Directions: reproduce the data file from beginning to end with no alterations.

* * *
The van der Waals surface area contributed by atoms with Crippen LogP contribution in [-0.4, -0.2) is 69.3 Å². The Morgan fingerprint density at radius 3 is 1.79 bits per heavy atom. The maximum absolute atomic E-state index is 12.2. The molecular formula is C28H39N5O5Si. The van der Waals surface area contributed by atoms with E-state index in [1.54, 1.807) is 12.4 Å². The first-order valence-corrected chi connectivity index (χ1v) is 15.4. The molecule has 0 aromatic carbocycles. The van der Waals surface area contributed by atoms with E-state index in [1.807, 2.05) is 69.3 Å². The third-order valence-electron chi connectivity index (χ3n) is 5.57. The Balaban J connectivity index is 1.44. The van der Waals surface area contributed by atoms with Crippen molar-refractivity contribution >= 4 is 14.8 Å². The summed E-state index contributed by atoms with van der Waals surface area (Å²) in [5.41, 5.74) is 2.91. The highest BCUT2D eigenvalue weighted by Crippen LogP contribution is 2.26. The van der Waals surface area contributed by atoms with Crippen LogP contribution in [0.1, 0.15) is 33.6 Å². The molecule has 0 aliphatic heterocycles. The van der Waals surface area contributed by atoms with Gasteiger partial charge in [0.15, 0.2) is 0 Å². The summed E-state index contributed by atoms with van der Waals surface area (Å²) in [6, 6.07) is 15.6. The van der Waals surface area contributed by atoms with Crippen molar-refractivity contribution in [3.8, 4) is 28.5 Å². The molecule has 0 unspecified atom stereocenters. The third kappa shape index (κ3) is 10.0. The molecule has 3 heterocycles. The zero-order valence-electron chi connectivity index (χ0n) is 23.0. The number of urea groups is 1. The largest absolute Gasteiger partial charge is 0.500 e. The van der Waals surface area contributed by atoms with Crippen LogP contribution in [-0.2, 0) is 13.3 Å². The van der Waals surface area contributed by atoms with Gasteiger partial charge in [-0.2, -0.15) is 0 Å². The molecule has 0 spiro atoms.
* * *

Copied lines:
The van der Waals surface area contributed by atoms with Crippen LogP contribution in [-0.4, -0.2) is 69.3 Å². The Morgan fingerprint density at radius 3 is 1.79 bits per heavy atom. The maximum absolute atomic E-state index is 12.2. The molecular formula is C28H39N5O5Si. The van der Waals surface area contributed by atoms with E-state index in [1.54, 1.807) is 12.4 Å². The first-order valence-corrected chi connectivity index (χ1v) is 15.4. The molecule has 0 aromatic carbocycles. The van der Waals surface area contributed by atoms with E-state index in [1.807, 2.05) is 69.3 Å². The third-order valence-electron chi connectivity index (χ3n) is 5.57. The Balaban J connectivity index is 1.44. The van der Waals surface area contributed by atoms with Crippen molar-refractivity contribution >= 4 is 14.8 Å². The summed E-state index contributed by atoms with van der Waals surface area (Å²) in [5.41, 5.74) is 2.91. The highest BCUT2D eigenvalue weighted by Crippen LogP contribution is 2.26. The van der Waals surface area contributed by atoms with Crippen LogP contribution in [0.1, 0.15) is 33.6 Å². The molecule has 0 aliphatic heterocycles. The van der Waals surface area contributed by atoms with Gasteiger partial charge in [0.15, 0.2) is 0 Å². The summed E-state index contributed by atoms with van der Waals surface area (Å²) in [6, 6.07) is 15.6. The van der Waals surface area contributed by atoms with Crippen molar-refractivity contribution in [3.8, 4) is 28.5 Å². The molecule has 0 unspecified atom stereocenters. The third kappa shape index (κ3) is 10.0. The molecule has 3 heterocycles. The zero-order valence-electron chi connectivity index (χ0n) is 23.0. The number of urea groups is 1. The largest absolute Gasteiger partial charge is 0.500 e. The van der Waals surface area contributed by atoms with Crippen LogP contribution in [-0.2, 0) is 13.3 Å². The van der Waals surface area contributed by atoms with Gasteiger partial charge in [-0.2, -0.15) is 0 Å². The molecule has 0 spiro atoms.